Less than three months before the Padres selected him in the second round of the 2021 MLB Draft and paid him first-round money, James Wood ended his high school career in an apparent slump. He had hit .258 as a senior at IMG Academy in Florida. He had struck out in 29 percent of his plate appearances. As he struggled, major-league teams soured on the idea of taking him near the top of the draft. His body language became a topic of conversation: Some evaluators saw what they believed to be a supremely gifted yet noticeably disinterested ballplayer.
Meanwhile, IMG hitting coordinator John-Ford Griffin bristled at the notion.
“I take it personal with guys like him,” Griffin said. “Like, dude, he’s not lazy. He’s not a guy who you should consider that. I get what you’re seeing, I do. But if you watch him enough, you’ll realize this kid is engaged. He knows what he’s trying to do.”
At least one team returned for a closer look. Late last spring, after his disappointing senior campaign, Wood stayed on IMG’s sprawling campus for several more weeks. He walked at the school’s graduation ceremony. He scrimmaged with younger players. He tested his uncommon physical limits, recording a 6.37-second 60-yard dash and a 44-inch, two-step vertical. And he logged hours inside the batting cage with Griffin, a former Blue Jays outfielder. It was during this time that Padres area scout John Martin and regional scouting supervisor Chris Kelly saw a slightly different hitter than the one who had underperformed earlier in the year.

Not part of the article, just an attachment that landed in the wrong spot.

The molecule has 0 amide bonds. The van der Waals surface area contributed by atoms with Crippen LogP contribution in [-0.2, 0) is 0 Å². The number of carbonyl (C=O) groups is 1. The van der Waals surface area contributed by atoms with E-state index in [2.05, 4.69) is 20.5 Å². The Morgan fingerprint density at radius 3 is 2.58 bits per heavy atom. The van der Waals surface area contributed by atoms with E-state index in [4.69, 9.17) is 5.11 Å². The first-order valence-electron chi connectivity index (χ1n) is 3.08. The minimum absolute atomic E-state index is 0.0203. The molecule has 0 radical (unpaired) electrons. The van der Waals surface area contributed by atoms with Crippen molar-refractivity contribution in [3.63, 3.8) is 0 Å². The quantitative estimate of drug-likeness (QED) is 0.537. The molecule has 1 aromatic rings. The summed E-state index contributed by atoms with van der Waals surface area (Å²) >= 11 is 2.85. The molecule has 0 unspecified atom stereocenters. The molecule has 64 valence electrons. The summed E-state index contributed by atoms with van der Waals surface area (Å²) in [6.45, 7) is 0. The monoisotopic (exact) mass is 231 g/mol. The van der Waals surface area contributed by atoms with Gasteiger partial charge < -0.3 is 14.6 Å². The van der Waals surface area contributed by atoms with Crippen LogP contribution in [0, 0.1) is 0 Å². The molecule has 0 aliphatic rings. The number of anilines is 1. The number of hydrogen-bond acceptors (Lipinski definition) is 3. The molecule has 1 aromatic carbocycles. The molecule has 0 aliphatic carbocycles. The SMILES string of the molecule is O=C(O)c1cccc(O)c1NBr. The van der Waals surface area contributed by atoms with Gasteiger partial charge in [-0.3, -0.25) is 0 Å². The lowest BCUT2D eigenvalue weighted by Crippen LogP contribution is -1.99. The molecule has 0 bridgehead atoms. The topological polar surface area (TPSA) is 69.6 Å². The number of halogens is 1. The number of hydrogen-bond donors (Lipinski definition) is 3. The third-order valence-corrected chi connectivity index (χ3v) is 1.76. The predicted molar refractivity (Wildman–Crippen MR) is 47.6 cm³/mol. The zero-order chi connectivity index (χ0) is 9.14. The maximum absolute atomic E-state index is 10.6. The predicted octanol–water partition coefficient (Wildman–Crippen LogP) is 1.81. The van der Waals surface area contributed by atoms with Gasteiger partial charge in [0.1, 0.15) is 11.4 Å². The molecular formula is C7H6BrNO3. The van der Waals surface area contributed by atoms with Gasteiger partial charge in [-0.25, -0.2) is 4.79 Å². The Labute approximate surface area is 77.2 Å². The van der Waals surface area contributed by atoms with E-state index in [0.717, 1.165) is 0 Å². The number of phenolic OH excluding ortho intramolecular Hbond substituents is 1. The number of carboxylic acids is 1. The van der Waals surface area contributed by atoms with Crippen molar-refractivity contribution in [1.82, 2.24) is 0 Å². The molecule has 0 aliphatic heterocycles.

Wood’s hands in his pre-swing setup were higher and more relaxed. He was standing more upright in the batter’s box, like he had the previous summer when he soared on draft boards. He seemed wholly at ease working alongside Griffin, who now had more time to provide one-on-one instruction. Talking with Wood in that setting, the scouts were impressed by the teenager’s thoughtfulness.
Weeks later, San Diego took him No. 62 overall. The 6-foot-6 outfielder, before the spring, had been projected to go at least 40 spots higher. The Padres, after their post-spring visits, wondered if they had acquired one of the steals of the draft.
(Photo: Mark J. Rebilas / USA Today)